It’s a common experience - a trip to the grocery store that results in a receipt with four times as many items as planned. You tried by not getting a cart at first, but you ended up grabbing one anyways to accommodate for an armful of impulse buys. These “not on the list” items add up quickly, and can totally blow your monthly budget if you aren’t careful.It doesn’t matter if your weaknesses are sale items, baked goods, candy, or even exotic produce, you aren’t alone. Both men and women report grocery items, uneaten food, and eating out as top money wasters and areas they are willing to reduce. You can reduce wasteful spending by creating a budget and sticking with it. We asked our partner InvestEd, a Baltimore-based Registered Investment Advisor Firm for a few budgeting pointers. Lead Advisor, Genti Cici, CFP®, suggested starting with a monthly household budget divided into 3 main categories:
Essentials are the largest category, making up 65% of your gross income. These are things like taxes, mortgage/rent, loan payments, transportation, utilities, healthcare, insurance, and living expenses such as food/groceries.
Savings for Goals such as your retirement, house, kids’ education, and emergency fund should be at least 20% of your gross income. While this might seem like a lot, Genti stressed that saving now makes it possible to spend later. You should save at least 20% of your gross income to ensure you to have the financial means to reach your life goals.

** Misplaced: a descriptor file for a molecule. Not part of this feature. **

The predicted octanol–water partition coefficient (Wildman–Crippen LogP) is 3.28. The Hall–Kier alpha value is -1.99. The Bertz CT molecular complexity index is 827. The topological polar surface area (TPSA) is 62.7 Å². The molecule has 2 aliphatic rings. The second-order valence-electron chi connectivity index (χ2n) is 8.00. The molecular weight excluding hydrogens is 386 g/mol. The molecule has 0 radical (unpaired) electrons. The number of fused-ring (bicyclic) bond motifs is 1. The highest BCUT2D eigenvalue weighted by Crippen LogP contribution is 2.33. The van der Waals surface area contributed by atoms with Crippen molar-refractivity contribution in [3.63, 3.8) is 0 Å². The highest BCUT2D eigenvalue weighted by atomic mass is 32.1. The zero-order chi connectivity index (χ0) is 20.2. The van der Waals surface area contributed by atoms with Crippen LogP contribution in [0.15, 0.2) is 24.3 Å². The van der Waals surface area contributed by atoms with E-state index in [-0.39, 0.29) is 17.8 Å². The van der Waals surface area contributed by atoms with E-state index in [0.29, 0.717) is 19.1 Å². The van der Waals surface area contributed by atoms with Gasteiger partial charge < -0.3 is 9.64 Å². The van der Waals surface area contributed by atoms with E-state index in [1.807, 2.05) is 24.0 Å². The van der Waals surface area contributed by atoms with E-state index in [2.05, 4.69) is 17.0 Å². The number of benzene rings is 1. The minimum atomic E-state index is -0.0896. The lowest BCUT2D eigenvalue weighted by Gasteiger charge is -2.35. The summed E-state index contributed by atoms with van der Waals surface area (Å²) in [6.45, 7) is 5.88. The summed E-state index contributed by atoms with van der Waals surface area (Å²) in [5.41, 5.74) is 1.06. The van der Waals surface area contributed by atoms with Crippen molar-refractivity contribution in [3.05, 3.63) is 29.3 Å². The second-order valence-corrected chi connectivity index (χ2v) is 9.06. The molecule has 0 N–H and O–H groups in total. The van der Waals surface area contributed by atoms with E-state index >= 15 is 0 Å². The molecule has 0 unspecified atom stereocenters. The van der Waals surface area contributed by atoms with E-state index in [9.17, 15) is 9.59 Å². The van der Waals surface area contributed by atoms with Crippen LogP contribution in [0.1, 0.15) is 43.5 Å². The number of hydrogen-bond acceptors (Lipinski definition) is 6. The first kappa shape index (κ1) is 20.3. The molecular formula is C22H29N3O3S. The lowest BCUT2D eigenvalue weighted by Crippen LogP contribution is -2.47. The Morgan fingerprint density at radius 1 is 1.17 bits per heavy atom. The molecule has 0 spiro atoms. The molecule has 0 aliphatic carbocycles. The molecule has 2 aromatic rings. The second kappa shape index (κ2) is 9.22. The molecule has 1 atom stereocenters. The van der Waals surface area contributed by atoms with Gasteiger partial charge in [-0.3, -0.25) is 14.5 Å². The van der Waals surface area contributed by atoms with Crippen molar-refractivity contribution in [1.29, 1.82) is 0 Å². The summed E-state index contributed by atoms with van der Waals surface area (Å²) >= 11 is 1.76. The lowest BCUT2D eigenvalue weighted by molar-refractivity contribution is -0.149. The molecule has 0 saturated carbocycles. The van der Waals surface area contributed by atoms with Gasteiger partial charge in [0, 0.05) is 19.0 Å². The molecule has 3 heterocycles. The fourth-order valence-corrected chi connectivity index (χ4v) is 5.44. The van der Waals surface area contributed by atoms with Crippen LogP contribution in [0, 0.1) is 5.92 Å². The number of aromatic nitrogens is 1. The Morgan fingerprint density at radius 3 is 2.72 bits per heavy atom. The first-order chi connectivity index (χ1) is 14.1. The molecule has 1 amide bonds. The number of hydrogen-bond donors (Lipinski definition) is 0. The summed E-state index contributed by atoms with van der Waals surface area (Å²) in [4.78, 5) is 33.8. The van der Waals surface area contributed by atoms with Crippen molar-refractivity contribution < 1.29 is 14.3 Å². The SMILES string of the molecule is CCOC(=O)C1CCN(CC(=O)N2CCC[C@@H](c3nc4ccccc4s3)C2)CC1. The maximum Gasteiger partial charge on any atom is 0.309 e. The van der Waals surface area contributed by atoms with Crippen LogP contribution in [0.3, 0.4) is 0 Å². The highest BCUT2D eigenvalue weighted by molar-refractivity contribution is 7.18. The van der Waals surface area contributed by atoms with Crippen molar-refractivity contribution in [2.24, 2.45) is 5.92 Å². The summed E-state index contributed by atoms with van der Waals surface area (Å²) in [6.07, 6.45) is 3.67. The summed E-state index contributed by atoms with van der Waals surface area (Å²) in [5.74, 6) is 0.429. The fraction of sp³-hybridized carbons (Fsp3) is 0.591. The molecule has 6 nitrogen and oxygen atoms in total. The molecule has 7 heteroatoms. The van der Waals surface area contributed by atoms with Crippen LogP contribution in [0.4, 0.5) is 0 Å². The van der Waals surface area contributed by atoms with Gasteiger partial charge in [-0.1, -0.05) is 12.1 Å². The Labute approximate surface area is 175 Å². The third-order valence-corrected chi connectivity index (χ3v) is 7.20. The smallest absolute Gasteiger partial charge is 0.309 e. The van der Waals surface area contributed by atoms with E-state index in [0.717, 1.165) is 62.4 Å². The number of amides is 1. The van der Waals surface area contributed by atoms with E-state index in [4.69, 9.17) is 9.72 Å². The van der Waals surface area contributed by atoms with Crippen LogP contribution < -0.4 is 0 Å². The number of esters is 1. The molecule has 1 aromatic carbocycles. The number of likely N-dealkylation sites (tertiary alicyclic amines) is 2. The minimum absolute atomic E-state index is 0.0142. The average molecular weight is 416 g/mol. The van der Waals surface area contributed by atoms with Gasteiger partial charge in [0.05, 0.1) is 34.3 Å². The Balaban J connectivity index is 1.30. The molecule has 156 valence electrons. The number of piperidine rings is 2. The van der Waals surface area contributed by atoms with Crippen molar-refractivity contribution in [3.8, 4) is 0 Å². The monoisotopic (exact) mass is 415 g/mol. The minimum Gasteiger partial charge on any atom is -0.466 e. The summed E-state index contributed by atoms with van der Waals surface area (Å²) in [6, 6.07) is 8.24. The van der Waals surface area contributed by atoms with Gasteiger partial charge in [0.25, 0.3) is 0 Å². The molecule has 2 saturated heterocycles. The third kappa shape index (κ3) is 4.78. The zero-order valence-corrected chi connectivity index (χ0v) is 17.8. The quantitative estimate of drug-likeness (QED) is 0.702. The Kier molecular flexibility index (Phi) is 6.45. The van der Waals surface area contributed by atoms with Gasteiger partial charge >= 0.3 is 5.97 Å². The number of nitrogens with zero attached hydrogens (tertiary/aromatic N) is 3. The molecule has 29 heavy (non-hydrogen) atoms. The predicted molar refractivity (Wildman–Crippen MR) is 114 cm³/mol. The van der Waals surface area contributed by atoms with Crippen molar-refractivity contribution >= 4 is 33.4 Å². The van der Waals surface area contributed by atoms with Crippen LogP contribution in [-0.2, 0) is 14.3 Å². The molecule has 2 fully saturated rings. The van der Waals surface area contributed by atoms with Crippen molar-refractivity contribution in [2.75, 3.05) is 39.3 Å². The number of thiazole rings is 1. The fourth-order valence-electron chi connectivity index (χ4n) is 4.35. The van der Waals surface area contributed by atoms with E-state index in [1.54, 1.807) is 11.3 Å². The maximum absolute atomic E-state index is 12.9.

“InvestEd aims to match each client's’ values with their budget,” Genti added. “If a healthy lifestyle or healthy food is a top value for you, your advisor will help you adjust your budget, cutting somewhere else that is not as important.”
The InvestEd team also recommended using technology to track spending and help you stay on track of a realistic budget. A free resource they suggest is Mint.com. Genti says, “With a little dedication to directing and monitoring the software, this tool can really help you see where you are spending and ensure you are staying within your budget.” If you are just getting started, consider meeting with an advisor at InvestEd for free financial education and to review your goals, budget, and balance sheet. You can also attend one of their free financial seminars to get the hang of the basics.
Once you have your budget planned, start practicing purposeful shopping and stick to it. Before going to the store, make a list and only buy the things that you planned to purchase. Some people find that ordering meal delivery kits allows them plan for meal expenses without buying too much of any ingredient. By making fewer visits to the grocery store, it is easier to avoid the type of impulse purchases that can blow your weekly budget.
Terra’s Kitchen meals start at $9.99 per serving and take the guesswork out of weekly grocery budgeting. To start planning your meal budget with Terra’s Kitchen, take a look at our current menu.